Texas Officials to Revisit Issue of ID'ing Remains of Migrants Near the Border
The Texas Forensic Science Commission will discuss an issue tied directly to the hot-button issue of illegal immigration.
The state’s forensic science oversight panel will convene in Austin on Wednesday to give the public a progress report on an emotional and macabre issue that is tied directly to the hot-button issue of illegal immigration.
On the agenda for the nine-member Forensic Science Commission is a discussion about the state’s effort to improve "the collection and preservation of biological and other forensic evidence for identification of remains found within 120 miles" of the Rio Grande. The discussion comes amid concerns that the bodies of undocumented immigrants are buried without their families in foreign countries being notified that their loved ones have died.
Since 2010, the remains of hundreds of bodies have been found in counties that are on, or near, the Texas-Mexico border. The bodies are believed to be those of undocumented immigrants who have died in the border region's unforgiving terrain. The migrants often get lost or are abandoned by their smugglers while attempting to circumvent U.S. Border Patrol checkpoints.
“If skeletal remains are either buried or disposed of without sampling, that’s obviously a major problem; they are never going to be identified,” said commission member Sheree Robyn Hughes-Stamm, an assistant professor of forensic science at Sam Houston State University.
The issue made national news after cemetery officials in Brooks County were accused of improperly burying the remains of dozens of undocumented immigrants. Several bodies were buried together in plastic bags while other body parts were simply wedged between coffins, the Texas Observer reported in 2015.
In 2015, state lawmakers amended a forensic licensing bill and charged the commission with implementing a plan to streamline the process to be able to identify some of the remains. The result was the establishment of the Rio Grande Identification Project, which built on the state’s existing relationship with the University of North Texas Center for Human Identification.
The unit now combines efforts from Texas State University, Baylor University, the Texas Department of Public Safety, the governor’s office, the FBI, human rights groups and local law enforcement agencies. The goal is to improve how the agencies cross-reference biological material and work with foreign partners to be able to identify more remains.
The Brooks County controversy made the rest of the state aware of the problem. But for law enforcement, property owners and immigrant rights groups on or near the border, the issue is nothing new.
From January 2010 through June 2015, the remains of about 400 unidentified bodies were submitted to the UNT Center for Human Identification from the 32 counties the Texas Department of State Health Services considers “border” counties. (The designation applies to counties that are 100 kilometers from the Rio Grande.) Of those, 92 came from Brooks County and 93 from Webb County. Hidalgo and Kenedy counties had the third- and fourth-most, with 67 and 36 submissions, respectively. More than 25 percent of the submissions, 111, were sent in 2014 — the year the surge of illegal immigration from Central America began.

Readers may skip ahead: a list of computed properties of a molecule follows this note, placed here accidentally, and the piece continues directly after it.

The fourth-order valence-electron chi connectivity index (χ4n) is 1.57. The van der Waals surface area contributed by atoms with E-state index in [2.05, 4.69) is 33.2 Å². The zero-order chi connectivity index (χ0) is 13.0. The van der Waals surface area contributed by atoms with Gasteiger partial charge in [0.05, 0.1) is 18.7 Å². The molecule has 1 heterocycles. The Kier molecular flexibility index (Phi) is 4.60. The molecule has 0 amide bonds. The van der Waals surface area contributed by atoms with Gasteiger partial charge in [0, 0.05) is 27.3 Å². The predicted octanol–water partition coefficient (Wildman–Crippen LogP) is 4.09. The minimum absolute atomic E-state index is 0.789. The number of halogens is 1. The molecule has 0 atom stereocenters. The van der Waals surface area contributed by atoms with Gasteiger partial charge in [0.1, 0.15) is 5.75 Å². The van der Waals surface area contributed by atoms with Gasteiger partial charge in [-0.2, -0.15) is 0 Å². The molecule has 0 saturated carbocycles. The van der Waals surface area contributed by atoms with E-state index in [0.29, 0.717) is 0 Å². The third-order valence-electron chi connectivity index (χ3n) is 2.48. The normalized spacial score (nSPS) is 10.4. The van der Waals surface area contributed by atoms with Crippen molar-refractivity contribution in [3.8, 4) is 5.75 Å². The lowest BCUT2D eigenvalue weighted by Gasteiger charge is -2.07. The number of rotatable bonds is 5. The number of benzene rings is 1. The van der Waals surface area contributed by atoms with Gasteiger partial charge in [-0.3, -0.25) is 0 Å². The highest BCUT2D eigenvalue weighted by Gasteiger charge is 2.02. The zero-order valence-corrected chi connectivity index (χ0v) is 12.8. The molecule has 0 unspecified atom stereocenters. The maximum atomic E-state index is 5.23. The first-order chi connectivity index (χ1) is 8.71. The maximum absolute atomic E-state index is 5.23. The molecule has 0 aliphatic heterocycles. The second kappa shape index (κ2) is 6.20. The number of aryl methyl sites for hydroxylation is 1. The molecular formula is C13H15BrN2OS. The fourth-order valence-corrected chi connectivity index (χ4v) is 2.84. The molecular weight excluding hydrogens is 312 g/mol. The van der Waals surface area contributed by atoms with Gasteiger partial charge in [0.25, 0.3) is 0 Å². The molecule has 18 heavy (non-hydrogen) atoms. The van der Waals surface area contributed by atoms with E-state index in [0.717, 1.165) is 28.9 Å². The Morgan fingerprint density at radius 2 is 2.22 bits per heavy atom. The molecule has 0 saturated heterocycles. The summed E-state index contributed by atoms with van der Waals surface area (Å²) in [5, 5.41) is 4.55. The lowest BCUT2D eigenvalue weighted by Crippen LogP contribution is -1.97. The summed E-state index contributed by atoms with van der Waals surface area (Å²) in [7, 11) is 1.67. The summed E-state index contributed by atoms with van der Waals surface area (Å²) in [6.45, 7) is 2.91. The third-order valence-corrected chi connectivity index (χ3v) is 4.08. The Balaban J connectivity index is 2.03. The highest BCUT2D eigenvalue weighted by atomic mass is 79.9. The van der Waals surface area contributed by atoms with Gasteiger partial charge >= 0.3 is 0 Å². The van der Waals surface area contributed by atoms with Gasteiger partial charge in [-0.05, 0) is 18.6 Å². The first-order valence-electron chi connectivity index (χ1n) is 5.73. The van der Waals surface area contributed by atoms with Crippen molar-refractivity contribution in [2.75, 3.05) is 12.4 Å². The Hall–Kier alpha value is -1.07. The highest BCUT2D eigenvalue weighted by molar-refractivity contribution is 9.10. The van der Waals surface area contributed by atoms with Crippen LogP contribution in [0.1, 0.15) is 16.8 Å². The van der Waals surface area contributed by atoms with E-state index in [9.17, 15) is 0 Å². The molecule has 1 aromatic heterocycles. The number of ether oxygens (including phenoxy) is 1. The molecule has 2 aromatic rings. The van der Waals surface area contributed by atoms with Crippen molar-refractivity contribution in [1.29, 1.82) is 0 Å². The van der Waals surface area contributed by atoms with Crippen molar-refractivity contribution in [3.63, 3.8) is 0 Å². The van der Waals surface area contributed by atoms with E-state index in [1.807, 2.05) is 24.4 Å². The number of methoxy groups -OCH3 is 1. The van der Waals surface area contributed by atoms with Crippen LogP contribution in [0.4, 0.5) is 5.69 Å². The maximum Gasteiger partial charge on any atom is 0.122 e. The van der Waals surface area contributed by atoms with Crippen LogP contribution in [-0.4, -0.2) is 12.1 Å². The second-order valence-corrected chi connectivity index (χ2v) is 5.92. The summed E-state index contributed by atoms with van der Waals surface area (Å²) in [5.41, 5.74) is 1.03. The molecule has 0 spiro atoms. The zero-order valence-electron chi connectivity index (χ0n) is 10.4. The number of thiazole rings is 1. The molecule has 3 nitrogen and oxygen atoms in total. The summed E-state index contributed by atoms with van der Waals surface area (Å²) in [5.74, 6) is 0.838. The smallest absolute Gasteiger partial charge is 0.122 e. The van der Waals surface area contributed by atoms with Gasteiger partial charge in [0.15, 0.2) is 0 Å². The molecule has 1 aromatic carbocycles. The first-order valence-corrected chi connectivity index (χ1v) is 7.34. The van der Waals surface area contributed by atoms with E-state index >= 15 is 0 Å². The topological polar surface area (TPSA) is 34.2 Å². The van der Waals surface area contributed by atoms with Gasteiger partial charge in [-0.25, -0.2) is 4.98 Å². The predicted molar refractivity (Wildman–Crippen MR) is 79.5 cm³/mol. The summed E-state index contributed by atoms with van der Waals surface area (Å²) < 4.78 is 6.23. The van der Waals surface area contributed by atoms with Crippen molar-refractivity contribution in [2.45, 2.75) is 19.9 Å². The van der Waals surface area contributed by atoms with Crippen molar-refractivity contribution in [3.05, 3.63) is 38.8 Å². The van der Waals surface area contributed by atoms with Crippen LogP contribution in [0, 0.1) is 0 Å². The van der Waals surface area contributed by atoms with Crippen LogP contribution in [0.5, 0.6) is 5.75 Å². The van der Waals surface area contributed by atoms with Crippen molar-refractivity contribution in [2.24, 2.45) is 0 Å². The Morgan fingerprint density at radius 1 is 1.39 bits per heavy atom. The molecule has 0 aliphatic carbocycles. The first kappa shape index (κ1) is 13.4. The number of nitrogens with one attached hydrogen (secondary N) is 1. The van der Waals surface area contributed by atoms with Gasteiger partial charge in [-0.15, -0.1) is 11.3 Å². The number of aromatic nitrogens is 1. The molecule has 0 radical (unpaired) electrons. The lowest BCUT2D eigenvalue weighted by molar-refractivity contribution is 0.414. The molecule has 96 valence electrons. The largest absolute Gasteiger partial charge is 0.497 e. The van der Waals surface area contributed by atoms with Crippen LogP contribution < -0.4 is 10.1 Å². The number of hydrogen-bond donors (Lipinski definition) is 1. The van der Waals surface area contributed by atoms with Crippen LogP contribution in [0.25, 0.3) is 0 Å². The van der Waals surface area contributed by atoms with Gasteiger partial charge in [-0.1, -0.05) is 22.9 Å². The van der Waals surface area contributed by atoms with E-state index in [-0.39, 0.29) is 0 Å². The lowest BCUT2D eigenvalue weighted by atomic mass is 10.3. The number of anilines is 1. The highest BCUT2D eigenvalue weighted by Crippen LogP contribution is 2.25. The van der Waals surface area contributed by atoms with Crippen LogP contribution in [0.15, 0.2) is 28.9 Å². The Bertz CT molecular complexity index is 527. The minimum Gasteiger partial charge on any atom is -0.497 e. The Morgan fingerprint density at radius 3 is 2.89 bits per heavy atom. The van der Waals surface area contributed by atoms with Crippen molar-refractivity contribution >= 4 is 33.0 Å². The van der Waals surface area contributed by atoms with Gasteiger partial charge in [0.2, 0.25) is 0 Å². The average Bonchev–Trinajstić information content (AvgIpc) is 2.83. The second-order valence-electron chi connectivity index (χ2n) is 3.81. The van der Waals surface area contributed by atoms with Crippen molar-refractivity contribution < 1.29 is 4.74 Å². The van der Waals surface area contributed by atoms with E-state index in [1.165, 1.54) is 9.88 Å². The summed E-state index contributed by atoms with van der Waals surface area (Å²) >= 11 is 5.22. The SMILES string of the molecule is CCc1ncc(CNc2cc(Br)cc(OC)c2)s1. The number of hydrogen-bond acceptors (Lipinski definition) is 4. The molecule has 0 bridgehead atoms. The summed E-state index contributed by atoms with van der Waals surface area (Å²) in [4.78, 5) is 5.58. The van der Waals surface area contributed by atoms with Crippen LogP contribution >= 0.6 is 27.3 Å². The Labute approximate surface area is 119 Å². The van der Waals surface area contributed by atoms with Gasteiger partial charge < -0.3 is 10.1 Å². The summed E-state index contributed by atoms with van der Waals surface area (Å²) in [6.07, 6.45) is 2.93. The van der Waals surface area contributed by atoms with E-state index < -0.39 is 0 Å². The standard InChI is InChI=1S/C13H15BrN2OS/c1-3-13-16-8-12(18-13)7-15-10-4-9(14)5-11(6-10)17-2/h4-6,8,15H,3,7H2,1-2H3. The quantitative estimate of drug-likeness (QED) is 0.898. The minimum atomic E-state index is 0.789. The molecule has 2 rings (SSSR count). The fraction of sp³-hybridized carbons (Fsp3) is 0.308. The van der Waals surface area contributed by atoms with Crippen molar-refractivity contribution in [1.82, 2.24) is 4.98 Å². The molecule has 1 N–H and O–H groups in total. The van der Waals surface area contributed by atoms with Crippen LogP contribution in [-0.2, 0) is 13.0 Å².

One of the biggest hurdles is having a medical examiner or other forensic expert on hand to ensure that the remains get tested, Hughes-Stamm said.
“Brooks County has done a very good job of ensuring that [tests are performed] because we have a forensic pathologist or [medical examiner] in that district,” she said. “However in some areas where we have a [justice of the peace] jurisdiction, that doesn’t always occur.”
Another roadblock she described is officials’ access to reference samples — genetic material provided by family members of those lost to help establish a tie between them and the deceased. The problem there is twofold: Some reference samples gathered in the United States aren’t collected. The other is the regulations that govern collections in foreign countries.
“The ones that are collected overseas currently do not [meet] the requirements the FBI require to be uploaded to our database here,” she said. “So we want to solve that going forward.”
Wednesday's meeting comes as the federal government's fiscal year recently came to a close at the end of September. After a lull in the number of unaccompanied minors and family units that entered illegally in 2015, the numbers from 2016 reflect a significant increase. From October 2015 through the end of August 2016, 33,180 unaccompanied children were apprehended or surrendered to U.S. Border Patrol in the agency's Rio Grande Valley sector. That's compared with 21,130 during the same time period in the 2015 fiscal year.
Read some of our related coverage:
- The Texas Supreme Court could rule this month in a case that that is likely to weigh in on the rights of private-property owners whose lands are traversed by undocumented immigrants
- U.S. Sen. John Cornyn has released a new video and an accompanying opinion piece describing the hundreds of migrants found dead every year near the Texas-Mexico border. But advocacy groups say Cornyn is part of the problem.
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